Israel and the West imposed an aid boycott on the Palestinian Arab government after Hamas won a parliamentary election and set up a government in early 2006. The sanctions have cut off roughly half of the estimated $1 billion in foreign aid and tax transfers from Israel. Since June, the West has been supporting Mr. Abbas and Gaza has received little direct foreign aid beyond the existing programs for Palestinian Arab refugees there.
Prime Minister Olmert of Israel warned he will not allow Gazans to live ordinary lives while Israelis next to Gaza are suffering from daily rocket attacks.
"We will not allow under any condition, or any situation, creation of a humanitarian crisis. We will not hit food supplies for children or medicines for the needy," he said at the annual Herzliya Conference on security.
But he added: "Does anyone seriously think that our children will wet their beds at night in fear and be afraid to go out of the house and they (Gazans) will live in quiet normality?"
Israel also expressed concern that militants and weapons might be entering Gaza from Egypt amid the chaos, and said Egypt is responsible for restoring order.
Israel also is in a difficult situation. It cannot be seen as criticizing Egypt too strongly for fear of alienating one of the few Arab countries it has a peace treaty with.
"Israel has no forces in Gaza or Egypt, and the Egyptians control the border, and therefore it is the responsibility of Egypt to ensure that the border operates properly according to the signed agreements," a spokesman for Israel's Foreign Ministry, Arye Mekel, said.
"We expect the Egyptians to solve the problem," he added. "Obviously we are worried about the situation. It could potentially allow anybody to enter."
In Egyptian Rafah, a market stall selling pistols and ammunition clips for Kalashnikov assault rifles had no customers today. Weapons are generally brought into Gaza through smuggling tunnels under the Gaza-Egypt border.
An off-duty Hamas policeman, who only gave his first name as Abdel Rahman, said there was no need to buy weapons from Egypt.
"You can buy weapons in Gaza, guns and RPGs," he said, adding that they were easier to find than Coca-Cola.
Palestinian Arabs have broken through the Egypt border several times since Israel pulled out of Gaza in 2005 and stopped patrolling the border. But none of the previous breaches approached the scale of today's destruction, which demolished two-thirds of the seven-mile partition.
The border fence was erected by Israel after the outbreak of a second Palestinian Arab uprising in 2000.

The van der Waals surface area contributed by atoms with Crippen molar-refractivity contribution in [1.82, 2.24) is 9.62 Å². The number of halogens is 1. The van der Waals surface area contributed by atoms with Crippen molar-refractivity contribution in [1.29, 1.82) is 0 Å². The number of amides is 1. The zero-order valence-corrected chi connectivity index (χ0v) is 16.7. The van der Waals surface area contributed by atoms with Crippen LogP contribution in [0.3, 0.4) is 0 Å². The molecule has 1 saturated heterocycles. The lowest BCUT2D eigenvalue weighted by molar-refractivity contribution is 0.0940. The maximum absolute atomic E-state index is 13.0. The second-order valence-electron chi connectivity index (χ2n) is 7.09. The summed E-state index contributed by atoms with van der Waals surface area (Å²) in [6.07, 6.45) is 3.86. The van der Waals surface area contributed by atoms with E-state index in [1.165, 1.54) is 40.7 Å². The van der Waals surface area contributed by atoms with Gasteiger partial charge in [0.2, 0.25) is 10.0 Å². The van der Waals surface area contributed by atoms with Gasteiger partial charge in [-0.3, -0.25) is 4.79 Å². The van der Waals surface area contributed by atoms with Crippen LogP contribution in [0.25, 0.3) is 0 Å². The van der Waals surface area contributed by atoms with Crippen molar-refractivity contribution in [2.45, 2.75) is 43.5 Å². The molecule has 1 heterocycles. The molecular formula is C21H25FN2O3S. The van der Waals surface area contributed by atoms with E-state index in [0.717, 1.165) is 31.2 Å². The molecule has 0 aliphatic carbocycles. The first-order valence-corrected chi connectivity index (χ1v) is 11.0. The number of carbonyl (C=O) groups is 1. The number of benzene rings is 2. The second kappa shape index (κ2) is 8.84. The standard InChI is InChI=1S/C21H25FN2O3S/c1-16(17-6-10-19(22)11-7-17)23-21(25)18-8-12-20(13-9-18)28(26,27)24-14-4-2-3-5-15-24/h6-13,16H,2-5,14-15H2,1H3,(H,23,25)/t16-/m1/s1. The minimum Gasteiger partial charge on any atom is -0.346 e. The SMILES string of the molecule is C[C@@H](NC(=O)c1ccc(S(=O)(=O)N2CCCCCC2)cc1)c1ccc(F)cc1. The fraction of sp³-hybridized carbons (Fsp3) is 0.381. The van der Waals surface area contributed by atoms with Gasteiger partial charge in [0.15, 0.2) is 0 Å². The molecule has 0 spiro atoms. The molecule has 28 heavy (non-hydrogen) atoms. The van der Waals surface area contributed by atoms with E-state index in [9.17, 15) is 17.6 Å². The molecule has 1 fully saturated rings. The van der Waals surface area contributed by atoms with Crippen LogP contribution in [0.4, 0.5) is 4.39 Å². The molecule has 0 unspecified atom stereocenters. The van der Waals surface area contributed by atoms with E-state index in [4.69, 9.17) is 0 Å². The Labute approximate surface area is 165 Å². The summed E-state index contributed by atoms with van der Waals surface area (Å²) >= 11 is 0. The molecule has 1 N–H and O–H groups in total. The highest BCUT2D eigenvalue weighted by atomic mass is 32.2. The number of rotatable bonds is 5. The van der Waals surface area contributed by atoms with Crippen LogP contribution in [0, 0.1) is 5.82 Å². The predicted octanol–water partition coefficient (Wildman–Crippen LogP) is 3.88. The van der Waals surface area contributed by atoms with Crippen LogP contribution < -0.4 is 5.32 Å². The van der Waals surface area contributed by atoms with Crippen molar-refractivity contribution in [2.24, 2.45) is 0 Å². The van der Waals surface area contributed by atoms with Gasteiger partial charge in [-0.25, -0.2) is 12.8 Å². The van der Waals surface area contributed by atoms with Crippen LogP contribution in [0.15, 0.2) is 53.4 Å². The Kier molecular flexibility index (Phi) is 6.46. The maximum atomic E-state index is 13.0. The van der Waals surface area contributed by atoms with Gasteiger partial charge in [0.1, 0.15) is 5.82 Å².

The destruction of the wall began before dawn today, when Palestinian Arab gunmen began using land mines to blow holes in the border partition that divides Rafah, witnesses said. There were 17 explosions in all, Hamas security officials said.
Rafah residents said Hamas-linked militants had sliced through the metal wall with blow torches a month ago — weakening the structure so that it could fall easily when the blasts went off.
At first, Hamas and Egyptian security officers prevented people from getting through, witnesses said. But by morning thousands of Gazans had massed at the border and overwhelmed police began letting people cross.
Most Egyptian security and police were later pulled out from the immediate vicinity of the border, Egyptian security officials said.
In Washington, a White House spokeswoman, Dana Perino, blamed Hamas for the chaos in Gaza and said the instability was "very troubling" for Israel.
"It is Hamas's actions of lobbing upwards of 150 rockets a day into their territory that has caused the blockade — has caused Israel to implement the blockade," Ms. Perino said. "Hamas is not in control of the situation, they are not governing well, and the people of the — the Palestinian people are starting to realize that they do have a choice," she added.
"The Palestinians living in Gaza are living under chaos because of Hamas, and the blame has to be placed fully at their feet."
Today's chaotic scenes came almost a week after Israel imposed a tight closure on Gaza, backed by Egypt, in response to a spike in Gaza rocket attacks on Israeli border towns.
Pictures of children marching with candles and people lining up at closed bakeries in a blacked-out Gaza City evoked urgent appeals from governments, aid agencies and the United Nations for an end to the closure.
Israel maintained that Hamas was creating an artificial crisis but nonetheless eased the closure slightly yesterday, transferring fuel to restart Gaza's only power plant, and also sent in some cooking gas, food, and medicine.